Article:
Wednesday, March 28, 2007

A Fruit Salad

When I think fruit salad, I think of a mixed bag of stuff....but since I used that title already, I now feel the need to get metaphoric.

First up is a follow-up of the IP blocking issue brew-ha-ha over at Turbine. Turns out that they've removed the blocking of IPs for North America, so now customers can play on EU servers with their friends if they want to. However, they do recommend that you stay in your own region for the best play experience and service. Who are we kidding, it's only a matter of time before a group demands to have zero ping across the Atlantic..."We're paying customers damnit!!". Anyway, this will be good news for those who have friends in the EU.

I recently noted that I missed the LoTR end of beta event. Luckily, Fosef over at Gamebunny has been kind enough to give a brief summary of what happened that night. Makes me regret missing that event. Just as a note...that bluish dragon you see in the screen shots looks very much like the ones I had to kill in some PvE quests during my Monster Play stint.

Something interesting turned up at CuppyTalk yesterday. If you read her blog, she recently asked for schooling advice. Me being the high-tech geek Engineer that I am, gave my advice...buuuuut, a lead EQ2 programmer from SOE named Don also chimed in and gave her some great advice. That was very kind of Don to take the time to post this information. If you're interested in someday being a developer/programmer, go over there and read what he says. I'm sure Cuppy is geekin out over that post :)

Lastly, there is a huge article over at Gamasutra that goes into how to make MMOs more appealing to a mass audience. For those that just want a summary, you can find it once again over at Gamebunny. More appealing to the mass market? Hmmmmm....isn't that what WoW did??? One of the more amusing tidbits of the article reads:

"On the other side of the PC gaming coin, non-subscription retail games face increasingly grim prospects as customers turn to pirated software and parasitic games such as the aforementioned World of Warcraft, which more than one executive has blamed for slow PC game sales. And they appear to have a valid complaint: retail sales of PC games have fallen every year since 2001, while revenue from subscription fees has skyrocketed." First, WoW didn't come into the market until 2004 so it can't account for anything PC sales wise before that. Second, according to NPD (gamepsot news source), game sales for 2001 broke records. 2002, sales where down but according to NPD, that was more due to console sales. 2003, it slumped. Fast forward to 2006 and reports are that the PC game industry is indeed quite healthy. True, down from 2004, but nothing I would describe as "grim prospects". The pirating of PC games and the link to sales is a load of crap...always has been a load of crap, always will be a load of crap. PC gamers are not turning to pirated games...period. If they are, its a very small group of people and I doubt it would even dent the bottom line. Jeesh. Most of the "decline" in sales have been from box stores like your EBs or Best Buys....the NPD numbers do not even account for digital distribution of PC games which is expected to double this year alone. So, once again the "PC gaming is dead" drum is being beaten...please stop it, thanks.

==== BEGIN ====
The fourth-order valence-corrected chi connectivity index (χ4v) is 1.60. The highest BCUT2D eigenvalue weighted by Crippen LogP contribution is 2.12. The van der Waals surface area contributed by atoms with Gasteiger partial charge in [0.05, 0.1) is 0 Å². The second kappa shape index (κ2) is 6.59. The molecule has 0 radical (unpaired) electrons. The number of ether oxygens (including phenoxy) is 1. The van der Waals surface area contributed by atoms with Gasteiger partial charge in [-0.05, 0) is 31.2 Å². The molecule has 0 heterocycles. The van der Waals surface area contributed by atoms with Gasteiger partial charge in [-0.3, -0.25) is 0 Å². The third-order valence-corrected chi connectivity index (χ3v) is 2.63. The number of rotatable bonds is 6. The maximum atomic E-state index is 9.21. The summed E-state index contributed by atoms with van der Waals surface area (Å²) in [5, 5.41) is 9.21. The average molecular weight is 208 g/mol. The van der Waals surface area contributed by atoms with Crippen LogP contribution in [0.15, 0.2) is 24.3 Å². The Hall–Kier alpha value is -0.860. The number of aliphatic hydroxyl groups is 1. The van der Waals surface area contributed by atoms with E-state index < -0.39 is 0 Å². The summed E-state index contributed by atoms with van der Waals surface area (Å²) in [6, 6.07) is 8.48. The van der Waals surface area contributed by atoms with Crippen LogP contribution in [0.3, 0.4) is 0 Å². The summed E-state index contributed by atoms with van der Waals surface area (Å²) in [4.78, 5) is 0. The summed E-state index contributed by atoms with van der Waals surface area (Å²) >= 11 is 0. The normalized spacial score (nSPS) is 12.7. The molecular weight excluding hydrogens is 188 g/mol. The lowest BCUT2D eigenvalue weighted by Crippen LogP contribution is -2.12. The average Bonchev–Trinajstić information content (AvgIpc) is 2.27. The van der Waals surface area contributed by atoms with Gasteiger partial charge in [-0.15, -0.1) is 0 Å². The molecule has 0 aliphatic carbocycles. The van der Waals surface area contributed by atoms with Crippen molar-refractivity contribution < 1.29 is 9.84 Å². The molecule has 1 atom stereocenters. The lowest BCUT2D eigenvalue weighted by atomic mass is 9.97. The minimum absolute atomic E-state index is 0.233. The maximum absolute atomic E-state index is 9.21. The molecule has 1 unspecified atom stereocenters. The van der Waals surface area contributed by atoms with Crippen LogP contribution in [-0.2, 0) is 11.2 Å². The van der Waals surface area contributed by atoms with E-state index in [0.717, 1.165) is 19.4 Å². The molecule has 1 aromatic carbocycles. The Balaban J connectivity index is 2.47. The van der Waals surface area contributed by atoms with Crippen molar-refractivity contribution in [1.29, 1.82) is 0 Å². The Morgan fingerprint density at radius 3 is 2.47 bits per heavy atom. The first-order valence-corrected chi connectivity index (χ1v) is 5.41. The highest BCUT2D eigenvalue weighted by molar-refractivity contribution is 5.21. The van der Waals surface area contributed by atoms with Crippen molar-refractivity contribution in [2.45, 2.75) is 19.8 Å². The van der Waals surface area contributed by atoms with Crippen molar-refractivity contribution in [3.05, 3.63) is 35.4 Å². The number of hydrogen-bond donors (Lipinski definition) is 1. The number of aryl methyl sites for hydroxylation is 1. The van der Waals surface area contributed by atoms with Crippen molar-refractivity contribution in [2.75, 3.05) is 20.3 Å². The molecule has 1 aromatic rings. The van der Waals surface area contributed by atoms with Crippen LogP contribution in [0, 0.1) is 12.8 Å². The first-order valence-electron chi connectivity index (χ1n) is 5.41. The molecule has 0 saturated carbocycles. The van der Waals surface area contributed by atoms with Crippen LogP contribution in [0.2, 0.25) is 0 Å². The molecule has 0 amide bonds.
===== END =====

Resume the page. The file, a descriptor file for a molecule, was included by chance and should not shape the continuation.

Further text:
He is right though, consoles are on the rise and this worries me. I see the console gamer culture much like the WoW culture...translate, I don't like it very much. So yeah, it worries me to hear the words "MMO" and "console" used in the same sentence. True, it opens up the market and makes more money for game developers...but it also opens up the door for more asshats and battlenet kiddies in my games. I like them where they the nice, controlled environment of WoW...where they can be studied. You get MMOs and console gamers together and they'll get out...and our hopes for an asshat cure from those studies will be lost.

D out.


brent said...

All I have to say:

darrenl said...


/Darren dives for thick steal door to protect him from flying fruit.

Gaff said...

I began to post a comment here, but found it would run way too long, so I responded on my blog. Your assessment of the market touched on a theme I, and other I'm sure, have been concerned with of late--and I tend to agree with your take on the subject. The article is at G